Robust Low-Overhead Binary Rewriting: Design, Extensibility, And Customizability
Majlesi Kupaei, Amir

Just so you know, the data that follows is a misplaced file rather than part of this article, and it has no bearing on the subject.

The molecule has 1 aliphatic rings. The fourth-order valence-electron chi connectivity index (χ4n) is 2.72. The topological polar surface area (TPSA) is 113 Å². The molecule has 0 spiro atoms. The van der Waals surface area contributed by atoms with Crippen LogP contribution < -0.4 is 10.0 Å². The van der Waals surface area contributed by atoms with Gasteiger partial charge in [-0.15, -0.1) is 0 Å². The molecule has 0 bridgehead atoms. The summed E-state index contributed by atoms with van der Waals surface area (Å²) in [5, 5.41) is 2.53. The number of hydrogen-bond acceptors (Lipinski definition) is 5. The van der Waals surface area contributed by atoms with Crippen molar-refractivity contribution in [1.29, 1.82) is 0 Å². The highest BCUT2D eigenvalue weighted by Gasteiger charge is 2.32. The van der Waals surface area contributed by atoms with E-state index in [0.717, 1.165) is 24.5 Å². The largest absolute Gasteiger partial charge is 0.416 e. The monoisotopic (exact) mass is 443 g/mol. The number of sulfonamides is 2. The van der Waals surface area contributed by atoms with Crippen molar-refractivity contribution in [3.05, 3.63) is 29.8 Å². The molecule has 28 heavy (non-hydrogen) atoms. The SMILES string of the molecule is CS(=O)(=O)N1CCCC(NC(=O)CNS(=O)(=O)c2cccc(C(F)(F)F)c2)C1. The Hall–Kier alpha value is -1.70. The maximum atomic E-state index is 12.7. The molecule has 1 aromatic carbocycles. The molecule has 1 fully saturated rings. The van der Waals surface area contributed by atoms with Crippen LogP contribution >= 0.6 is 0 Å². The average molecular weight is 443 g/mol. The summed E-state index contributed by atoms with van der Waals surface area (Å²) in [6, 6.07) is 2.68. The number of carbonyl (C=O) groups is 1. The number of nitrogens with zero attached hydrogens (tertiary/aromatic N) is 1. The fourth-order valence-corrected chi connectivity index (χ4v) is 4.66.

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Binary rewriting is the foundation of a wide range of binary analysis tools and techniques, including securing untrusted code, enforcing control-flow integrity, dynamic optimization, profiling, race detection, and taint tracking to prevent data leaks. There are two equally important and necessary criteria that a binary rewriter must have: it must be robust and incur low overhead. First, a binary rewriter must work for different binaries, including those produced by commercial compilers from a wide variety of languages, and possibly modified by obfuscation tools. Second, the binary rewriter must be low overhead. Although the off-line use of programs, such as testing and profiling, can tolerate large overheads, the use of binary rewriters in deployed programs must not introduce significant overheads; typically, it should not be more than a few percent. Existing binary rewriters have their challenges: static rewriters do not reliably work for stripped binaries (i.e., those without relocation information), and dynamic rewriters suffer from high base overhead. Because of this high overhead, existing dynamic rewriters are limited to off-line testing and cannot be practically used in deployment. In the first part, we have designed and implemented a dynamic binary rewriter called RL-Bin, a robust binary rewriter that can instrument binaries reliably with very low overhead. Unlike existing static rewriters, RL-Bin works for all benign binaries, including stripped binaries that do not contain relocation information. In addition, RL-Bin does not suffer from high overhead because its design is not based on the code-cache, which is the primary mechanism for other dynamic rewriters such as Pin, DynamoRIO, and Dyninst. RL-Bin's design and optimization methods have empowered RL-Bin to rewrite binaries with very low overhead (1.04x on average for SPECrate 2017) and very low memory overhead (1.69x for SPECrate 2017). In comparison, existing dynamic rewriters have a high runtime overhead (1.16x for DynamoRIO, 1.29x for Pin, and 1.20x for Dyninst) and have a bigger memory footprint (2.5x for DynamoRIO, 2.73x for Pin, and 2.3x for Dyninst). RL-Bin differentiates itself from other rewriters by having negligible overhead, which is proportional to the added instrumentation. This low overhead is achieved by utilizing an in-place design and applying multiple novel optimization methods. As a result, lightweight instrumentation can be added to applications deployed in live systems for monitoring and analysis purposes. In the second part, we present RL-Bin++, an improved version of RL-Bin, that handles various problematic real-world features commonly found in obfuscated binaries. We demonstrate the effectiveness of RL-Bin++ for the SPECrate 2017 benchmark obfuscated with UPX, PECompact, and ASProtect obfuscation tools. RL-Bin++ can efficiently instrument heavily obfuscated binaries (overhead averaging 2.76x, compared to 4.11x, 4.72x, and 5.31x overhead respectively caused by DynamoRIO, Dyninst, and Pin). However, the major accomplishment is that we achieved this while maintaining the low overhead of RL-Bin for unobfuscated binaries (only 1.04x). The extra level of robustness is achieved by employing dynamic deobfuscation techniques and using a novel hybrid in-place and code-cache design. Finally, to show the efficacy of RL-Bin in the development of sophisticated and efficient analysis tools, we have designed, implemented, and tested two novel applications of RL-Bin; An application-level file access permission system and a security tool for enforcing secure execution of applications. Using RL-Bin's system call instrumentation capability, we developed a fine-grained file access permission system that enables the user to define separate file access policies for each application. The overhead is very low, only 6%, making this tool practical to be used in live systems. Secondly, we designed a security enforcement tool that instruments indirect control transfer instructions to ensure that the program execution follows the predetermined anticipated path. Hence, it would protect the application from being hijacked. Our implementation showed effectiveness in detecting exploits in real-world programs while being practical with a low overhead of only 9%.